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Russia-China Relations: Recent Trajectory, Implications, and Outlook
The Sigur Center for Asian Studies presents a panel discussion on the Russian-Chinese relationship.
Prompted by growing common interests, opposition to U.S. pressure and perceived decline of the West, the Russian-Chinese relationship has advanced markedly in ways that challenge the United States. While not a formal alliance, the relationship has gone well beyond the common view a decade ago that Russian-Chinese ties represented an “axis of convenience” with limited impact on U.S. interests.
This event will feature a presentation by Professor Robert Sutter (Elliott School of International Affairs) on the preliminary findings of an in-depth examination that the National Bureau of Asian Research (NBR) is conducting on the contemporary Russia-China relationship and its implications for U.S. interests. Immediately following this will be a discussion of issues and recommendations by expert commentators on the implications of Russia-China relations for U.S. national security interests, U.S.-China relations, U.S.-Russia relations, and for Japan and Northeast Asia (see agenda below for details). Following this will be a Q&A session, providing ample time for audience members to offer their insights and recommendations.
Sino-Russian Cooperation: Findings, Implications and Outlook
Robert Sutter, Professor of Practice of International Affairs, Elliott School of International Affairs, GW
China's Perspective on Russia-China Relations and Implications for China-US Relations
Yun Sun, Senior Associate, Stimson Center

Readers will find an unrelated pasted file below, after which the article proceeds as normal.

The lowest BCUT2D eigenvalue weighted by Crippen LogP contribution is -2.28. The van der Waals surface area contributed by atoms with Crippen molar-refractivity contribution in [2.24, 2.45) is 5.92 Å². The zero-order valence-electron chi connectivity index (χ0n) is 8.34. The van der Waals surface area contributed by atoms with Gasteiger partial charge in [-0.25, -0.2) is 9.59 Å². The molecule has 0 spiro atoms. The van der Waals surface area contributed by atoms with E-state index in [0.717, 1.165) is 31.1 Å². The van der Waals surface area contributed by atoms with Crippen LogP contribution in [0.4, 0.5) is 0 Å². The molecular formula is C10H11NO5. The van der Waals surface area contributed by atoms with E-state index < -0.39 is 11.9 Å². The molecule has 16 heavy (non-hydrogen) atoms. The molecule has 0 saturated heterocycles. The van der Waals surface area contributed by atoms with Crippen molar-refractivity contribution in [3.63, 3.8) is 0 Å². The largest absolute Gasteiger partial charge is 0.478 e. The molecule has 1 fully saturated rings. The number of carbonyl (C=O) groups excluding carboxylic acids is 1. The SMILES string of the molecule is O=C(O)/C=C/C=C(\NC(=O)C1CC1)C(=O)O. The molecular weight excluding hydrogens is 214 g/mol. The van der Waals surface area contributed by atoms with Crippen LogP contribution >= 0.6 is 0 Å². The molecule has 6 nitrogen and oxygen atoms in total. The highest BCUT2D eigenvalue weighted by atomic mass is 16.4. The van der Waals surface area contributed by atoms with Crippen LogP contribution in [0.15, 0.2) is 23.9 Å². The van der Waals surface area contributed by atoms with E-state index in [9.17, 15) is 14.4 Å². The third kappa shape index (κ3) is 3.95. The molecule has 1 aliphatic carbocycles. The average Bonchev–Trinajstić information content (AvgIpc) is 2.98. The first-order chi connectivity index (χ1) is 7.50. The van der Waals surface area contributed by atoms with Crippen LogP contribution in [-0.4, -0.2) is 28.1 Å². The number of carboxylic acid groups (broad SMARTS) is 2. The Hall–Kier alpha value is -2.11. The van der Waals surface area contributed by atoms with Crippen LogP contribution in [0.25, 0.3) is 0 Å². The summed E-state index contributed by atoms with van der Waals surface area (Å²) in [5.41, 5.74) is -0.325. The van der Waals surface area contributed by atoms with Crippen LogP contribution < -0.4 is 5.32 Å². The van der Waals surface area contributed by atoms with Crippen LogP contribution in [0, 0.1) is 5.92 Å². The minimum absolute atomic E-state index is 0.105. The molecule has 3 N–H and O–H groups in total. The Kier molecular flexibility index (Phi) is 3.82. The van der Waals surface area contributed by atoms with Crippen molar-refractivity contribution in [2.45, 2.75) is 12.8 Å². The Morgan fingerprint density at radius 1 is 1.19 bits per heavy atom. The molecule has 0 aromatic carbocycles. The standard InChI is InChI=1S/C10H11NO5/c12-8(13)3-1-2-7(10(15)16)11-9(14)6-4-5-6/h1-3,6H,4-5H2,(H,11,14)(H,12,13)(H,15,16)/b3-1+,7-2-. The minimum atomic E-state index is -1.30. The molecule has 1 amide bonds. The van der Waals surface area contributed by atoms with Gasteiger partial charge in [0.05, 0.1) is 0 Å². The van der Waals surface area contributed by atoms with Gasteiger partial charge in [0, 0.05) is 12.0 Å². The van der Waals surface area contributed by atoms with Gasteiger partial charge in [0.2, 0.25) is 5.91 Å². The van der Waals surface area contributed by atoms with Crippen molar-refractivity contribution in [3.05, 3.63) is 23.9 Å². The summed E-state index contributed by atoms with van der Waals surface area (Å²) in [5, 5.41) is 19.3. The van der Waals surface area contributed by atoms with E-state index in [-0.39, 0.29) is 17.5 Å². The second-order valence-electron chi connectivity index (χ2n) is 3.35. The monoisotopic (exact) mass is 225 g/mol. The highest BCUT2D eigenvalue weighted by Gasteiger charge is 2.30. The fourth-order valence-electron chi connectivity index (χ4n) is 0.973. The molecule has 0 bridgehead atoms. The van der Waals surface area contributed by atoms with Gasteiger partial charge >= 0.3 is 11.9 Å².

Russia's Perspective on Russia-China Relations and Implications for U.S.-Russia Relations
Henry Hale, Professor of Political Science and International Affairs, Elliott School of International Affairs, GW
Russia-China Cooperation, U.S. National Security and the Intelligence Community
Paul Heer, former National Intelligence Officer for East Asia, Office of the Director for National Intelligence
The Implications of Sino-Russian Cooperation for Japan and U.S.-Japan Relations
Michael Yahuda, Professor Emeritus, the London School of Economics; Visiting Scholar, the Sigur Center for Asian Studies
Tiffany Ma, Senior Director for Political and Security Affairs, NBR
It’s the first Chinese symphony series to be broadcast on radio in the United States.
The USC U.S.-China Institute presents a talk by Douglas Fuller from Zhejiang University. Fuller's new book, "Paper Tigers, Hidden Dragons," provides an in-depth longitudinal study of China's information technology industry and policy over the last 15 years.
USC US-China Institute director Clay Dube will ask Julie Makinen of the L.A. Times, Jonathan Karp of the Asia Society, and May Lee of CCTV what it takes to report on complex and ever-changing China.